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2.0.8 • Public • Published

ZapWorks CLI

This is a command line utility that helps you perform a range of augmented reality tasks, including:

  • training images for use as image targets with Zappar's Universal AR SDKs
  • serve the contents of a directory on your computer to let you preview on your computer or a device on your local network
  • initialize new projects with templates for a variety of tools and technologies
  • upload and publish web-based Universal AR projects through ZapWorks

Getting Started

To install and use the ZapWorks CLI, first make sure you have Node.js installed, then just run the following command in a terminal on your computer:

npm i -g @zappar/zapworks-cli

Please note that the ZapWorks CLI is designed to work with Node.js version 16 or lower. If you are using Node.js above version 16, it is recommended to use the beta branch of the ZapWorks CLI.

To install the beta version, you can use the following command: sh npm i -g @zappar/zapworks-cli@beta

Once installed you can use the CLI on your command line with thusly:

zapworks ...


Training Image Files

Zappar's set of Universal SDKs let you track and attach content to images in 3D space. To do so, the SDKs need a file that contains an optimized description of the image, called a target file. To generate a target file from an image, use the CLI's train command:

zapworks train myImage.png

The CLI can train PNG or JPEG images, and they should be at least 300px in each dimension to be effective. The command will output a new file, in this case myImage.zpt, in the current directory. You can sent the output to a different location if you like:

zapworks train myImage.png -o myFolder/target.zpt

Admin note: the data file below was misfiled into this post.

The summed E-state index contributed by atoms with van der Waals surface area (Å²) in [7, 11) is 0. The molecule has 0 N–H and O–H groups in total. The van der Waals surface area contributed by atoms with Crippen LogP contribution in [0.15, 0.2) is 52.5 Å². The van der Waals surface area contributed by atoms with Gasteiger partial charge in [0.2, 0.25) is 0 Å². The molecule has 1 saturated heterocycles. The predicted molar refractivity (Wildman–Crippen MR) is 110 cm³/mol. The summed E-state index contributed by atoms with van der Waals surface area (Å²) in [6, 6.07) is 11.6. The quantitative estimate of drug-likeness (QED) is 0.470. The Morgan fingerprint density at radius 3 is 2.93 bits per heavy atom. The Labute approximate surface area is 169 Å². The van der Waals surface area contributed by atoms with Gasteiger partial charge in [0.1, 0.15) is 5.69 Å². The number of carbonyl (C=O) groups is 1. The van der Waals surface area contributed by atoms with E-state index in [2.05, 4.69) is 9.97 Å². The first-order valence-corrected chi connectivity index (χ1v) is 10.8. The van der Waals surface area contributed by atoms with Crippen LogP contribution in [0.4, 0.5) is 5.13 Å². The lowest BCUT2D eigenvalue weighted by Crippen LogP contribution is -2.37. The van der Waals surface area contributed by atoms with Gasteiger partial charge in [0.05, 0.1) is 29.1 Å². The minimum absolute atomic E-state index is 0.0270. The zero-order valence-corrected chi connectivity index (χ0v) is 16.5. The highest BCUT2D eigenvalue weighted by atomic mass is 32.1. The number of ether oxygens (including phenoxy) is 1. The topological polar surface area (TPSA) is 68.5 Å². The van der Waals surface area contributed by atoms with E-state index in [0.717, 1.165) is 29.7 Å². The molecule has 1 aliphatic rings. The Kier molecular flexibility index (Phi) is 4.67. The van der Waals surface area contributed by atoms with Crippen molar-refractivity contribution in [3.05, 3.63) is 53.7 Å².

Cylindrical targets

You may train images for cylindrical targets. To do so, provide the radius of the cylinder:

zapworks train myImage.png --radius 55mm
zapworks train myImage.png --radius 500px --dpi 110

The following units are accepted: target, mm, cm, m, in, px.

To wrap the image all the way around, simply pass in --curved when training:

zapworks train myImage.png --curved

You might like to check out the following ZapWorks Docs article: What Makes a Good Tracking Image?

Serving Directories

Due to browser restrictions, web pages that use the camera must be served over HTTPS. To help with local development of your web-based AR experiences, the CLI includes a tool that will serve a directory of your choice for access from your computer, or from a device on your local network.

To serve your current folder from a terminal, run the following command:

zapworks serve

That will start a server and give you URL that you can use to access the current folder over HTTPS. If you'd like to serve a different folder, that's easy too:

zapworks serve myDistFolder/

If you'd like to access the site from other devices on your local network, e.g. your mobile phone, pass the --lan parameter:

zapworks serve --lan

With this parameter, the CLI will output a link that should work for devices on your local network, and a QR code containing the same URL that you may like to scan on a mobile device to get up and running quickly.

Note - if you're using webpack to bundle your project (which we do recommend), you may not need this tool :-) The webpack-dev-server package can serve your content on your local network over HTTPS if you set the following options in your webpack configuration:

module.exports = {
  devServer: {
    host: '',
    https: true

Clean ZapWorks Studio Symbols

You may clean .zpp files using:

zapworks zppclean mySymbol.zpp

This command takes a ZPP file (the file format of ZapWorks Studio) and produces a new file without unnecessary or redundant data.



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